Bulk generation is on the mind of every tissue maker. Light Dry Crepe (LDC) is in the constant pursuit of improved bulk in the finished sheet. Why are tissue makers concerned about the bulk in LDC tissue, napkin, or towel? Because bulk is the functional characteristic that allows the sheet of creped paper to absorb moisture and the higher the bulk, the quicker the absorption rate. Marketing and sales campaigns for major consumer brands are based on improved sheet absorption and softness, which are all results of improved bulk.
The variables involved in the generation of bulk in LDC is immense with many layers to the puzzle that must be understood to produce a sheet of tissue that the consumer desires. Ways to improve bulk generation include Yankee chemistry, fiber, and pulp prep, wet end chemistry, clothing and pressing, drying intensity, calendering intensity, crepe ratio, and creping blade set-up and selection.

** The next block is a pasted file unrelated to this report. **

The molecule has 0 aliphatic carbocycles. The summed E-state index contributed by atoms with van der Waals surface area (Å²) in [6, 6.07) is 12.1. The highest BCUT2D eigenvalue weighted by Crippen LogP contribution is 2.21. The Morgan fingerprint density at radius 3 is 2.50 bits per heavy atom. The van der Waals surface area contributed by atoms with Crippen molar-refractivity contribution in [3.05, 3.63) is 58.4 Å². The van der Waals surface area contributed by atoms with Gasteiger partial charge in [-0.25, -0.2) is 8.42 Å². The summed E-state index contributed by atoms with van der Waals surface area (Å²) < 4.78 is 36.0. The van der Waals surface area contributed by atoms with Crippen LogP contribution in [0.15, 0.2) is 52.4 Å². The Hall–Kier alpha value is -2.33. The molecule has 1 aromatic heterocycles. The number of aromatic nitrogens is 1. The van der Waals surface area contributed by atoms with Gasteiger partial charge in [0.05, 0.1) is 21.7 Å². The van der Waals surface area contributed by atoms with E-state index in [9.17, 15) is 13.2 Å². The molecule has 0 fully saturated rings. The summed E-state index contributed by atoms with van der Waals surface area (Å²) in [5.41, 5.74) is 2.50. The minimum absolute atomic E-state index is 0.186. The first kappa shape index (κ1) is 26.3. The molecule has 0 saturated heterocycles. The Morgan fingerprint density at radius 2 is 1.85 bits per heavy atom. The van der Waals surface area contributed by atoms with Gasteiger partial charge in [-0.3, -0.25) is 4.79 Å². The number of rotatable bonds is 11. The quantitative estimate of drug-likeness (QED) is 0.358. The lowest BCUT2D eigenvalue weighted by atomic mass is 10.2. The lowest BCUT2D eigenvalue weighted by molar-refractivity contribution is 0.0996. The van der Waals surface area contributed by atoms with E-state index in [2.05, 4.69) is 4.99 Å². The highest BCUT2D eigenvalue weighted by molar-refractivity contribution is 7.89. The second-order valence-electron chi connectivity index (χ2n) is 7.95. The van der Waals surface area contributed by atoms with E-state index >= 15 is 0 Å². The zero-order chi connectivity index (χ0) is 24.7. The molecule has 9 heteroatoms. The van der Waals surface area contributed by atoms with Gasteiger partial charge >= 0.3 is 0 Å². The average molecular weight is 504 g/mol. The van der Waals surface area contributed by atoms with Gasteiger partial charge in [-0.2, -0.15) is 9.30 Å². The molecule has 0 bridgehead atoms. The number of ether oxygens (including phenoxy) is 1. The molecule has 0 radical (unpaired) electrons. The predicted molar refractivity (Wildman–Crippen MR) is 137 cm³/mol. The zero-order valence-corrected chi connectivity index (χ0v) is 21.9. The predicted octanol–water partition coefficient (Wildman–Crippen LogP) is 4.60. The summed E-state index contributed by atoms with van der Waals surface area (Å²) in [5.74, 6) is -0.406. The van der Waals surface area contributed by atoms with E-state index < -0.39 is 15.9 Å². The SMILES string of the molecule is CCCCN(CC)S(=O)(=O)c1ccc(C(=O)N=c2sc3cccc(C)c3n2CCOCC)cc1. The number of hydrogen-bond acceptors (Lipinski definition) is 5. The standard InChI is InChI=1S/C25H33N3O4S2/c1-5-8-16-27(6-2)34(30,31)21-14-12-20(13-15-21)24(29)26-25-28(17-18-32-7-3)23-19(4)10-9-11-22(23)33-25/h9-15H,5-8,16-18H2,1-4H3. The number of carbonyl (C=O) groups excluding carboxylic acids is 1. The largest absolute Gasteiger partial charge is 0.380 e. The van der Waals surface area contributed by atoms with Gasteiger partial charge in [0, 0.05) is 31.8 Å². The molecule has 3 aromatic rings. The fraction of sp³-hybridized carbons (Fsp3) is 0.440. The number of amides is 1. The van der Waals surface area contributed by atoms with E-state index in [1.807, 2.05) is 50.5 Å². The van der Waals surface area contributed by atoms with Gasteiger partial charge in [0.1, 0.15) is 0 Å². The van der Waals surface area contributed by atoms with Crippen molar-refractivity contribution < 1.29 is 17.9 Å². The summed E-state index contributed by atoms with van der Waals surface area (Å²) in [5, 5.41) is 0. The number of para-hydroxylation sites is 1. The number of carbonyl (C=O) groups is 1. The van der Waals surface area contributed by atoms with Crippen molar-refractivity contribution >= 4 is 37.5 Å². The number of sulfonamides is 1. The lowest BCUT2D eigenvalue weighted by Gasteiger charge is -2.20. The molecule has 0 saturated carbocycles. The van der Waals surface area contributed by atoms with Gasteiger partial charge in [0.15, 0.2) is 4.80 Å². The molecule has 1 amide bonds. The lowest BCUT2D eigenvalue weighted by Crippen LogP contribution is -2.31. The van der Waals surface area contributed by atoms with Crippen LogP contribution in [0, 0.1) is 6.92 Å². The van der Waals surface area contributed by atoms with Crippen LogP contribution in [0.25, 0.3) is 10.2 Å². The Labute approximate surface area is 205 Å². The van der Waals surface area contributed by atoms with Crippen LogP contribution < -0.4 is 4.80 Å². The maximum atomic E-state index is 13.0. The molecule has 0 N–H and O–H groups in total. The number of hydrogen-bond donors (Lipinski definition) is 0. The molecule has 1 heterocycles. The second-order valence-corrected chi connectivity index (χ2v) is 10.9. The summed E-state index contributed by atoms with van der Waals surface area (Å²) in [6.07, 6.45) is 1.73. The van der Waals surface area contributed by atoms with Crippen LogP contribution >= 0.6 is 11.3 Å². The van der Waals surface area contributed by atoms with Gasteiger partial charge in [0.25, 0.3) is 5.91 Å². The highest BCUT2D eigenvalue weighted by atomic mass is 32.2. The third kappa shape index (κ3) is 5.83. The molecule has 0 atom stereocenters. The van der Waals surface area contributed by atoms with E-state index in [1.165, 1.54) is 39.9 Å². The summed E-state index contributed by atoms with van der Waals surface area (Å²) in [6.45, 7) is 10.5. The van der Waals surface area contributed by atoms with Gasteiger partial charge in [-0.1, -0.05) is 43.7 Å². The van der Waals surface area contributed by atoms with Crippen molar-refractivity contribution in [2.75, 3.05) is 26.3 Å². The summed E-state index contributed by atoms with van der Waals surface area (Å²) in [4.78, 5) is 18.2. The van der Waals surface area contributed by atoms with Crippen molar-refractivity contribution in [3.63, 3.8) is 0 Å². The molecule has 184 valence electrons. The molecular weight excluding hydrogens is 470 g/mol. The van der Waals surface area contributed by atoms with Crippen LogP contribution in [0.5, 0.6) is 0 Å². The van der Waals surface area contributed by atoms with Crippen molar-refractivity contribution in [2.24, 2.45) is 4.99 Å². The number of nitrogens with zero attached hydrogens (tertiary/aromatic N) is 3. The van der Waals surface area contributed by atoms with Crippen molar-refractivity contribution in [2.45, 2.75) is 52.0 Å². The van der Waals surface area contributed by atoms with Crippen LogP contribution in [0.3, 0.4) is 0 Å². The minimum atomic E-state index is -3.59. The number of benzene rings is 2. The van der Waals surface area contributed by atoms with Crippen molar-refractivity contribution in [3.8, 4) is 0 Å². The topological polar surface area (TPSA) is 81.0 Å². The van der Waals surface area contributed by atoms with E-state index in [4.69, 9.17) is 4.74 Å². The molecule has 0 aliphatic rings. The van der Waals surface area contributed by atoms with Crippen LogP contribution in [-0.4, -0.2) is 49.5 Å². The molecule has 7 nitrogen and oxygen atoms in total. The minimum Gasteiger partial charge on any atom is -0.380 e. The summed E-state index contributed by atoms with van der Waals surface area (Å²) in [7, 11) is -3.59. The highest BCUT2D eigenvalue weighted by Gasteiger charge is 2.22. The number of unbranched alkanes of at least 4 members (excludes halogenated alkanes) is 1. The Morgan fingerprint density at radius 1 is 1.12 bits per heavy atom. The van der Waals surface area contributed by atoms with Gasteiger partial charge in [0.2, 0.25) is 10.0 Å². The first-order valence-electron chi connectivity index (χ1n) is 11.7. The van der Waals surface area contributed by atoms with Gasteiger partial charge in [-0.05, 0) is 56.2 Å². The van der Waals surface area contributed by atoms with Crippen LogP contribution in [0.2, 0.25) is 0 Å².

There are various ways the creping process can improve the LDC sheet bulk by focusing on the creping pocket. Much has been published about closing and opening the creping pocket to change sheet bulk and hand feel. The creping pocket is a key part of
As the pocket opens the creping structure or the
Blade stick out, doctor set-up angle, loading pressure, and creping blade bevel geometry are the most common factors used to control creping pocket angles. Blade stick out and creping blade bevel can be changed during operation to make instant changes to the process.
Creping blade type also plays a key role in producing high-quality tissue paper. Longer life blades such as the CeraEdge™ and ProCrepe™ Plus creping blades will perform at a higher level making for a more uniform production from blade to blade. Steel blades may wear too quickly and the variation in reel-to-reel bulk is too much.
Mechanical set up of creping systems is often neglected but should be profiled on a regular basis by a creping doctor professional. Knowing that equipment is in good operating order is very important when working through bulk development studies. Poor equipment can reduce the overall process capability and, in the end, prevent a successful improvement to the process and bulk generation.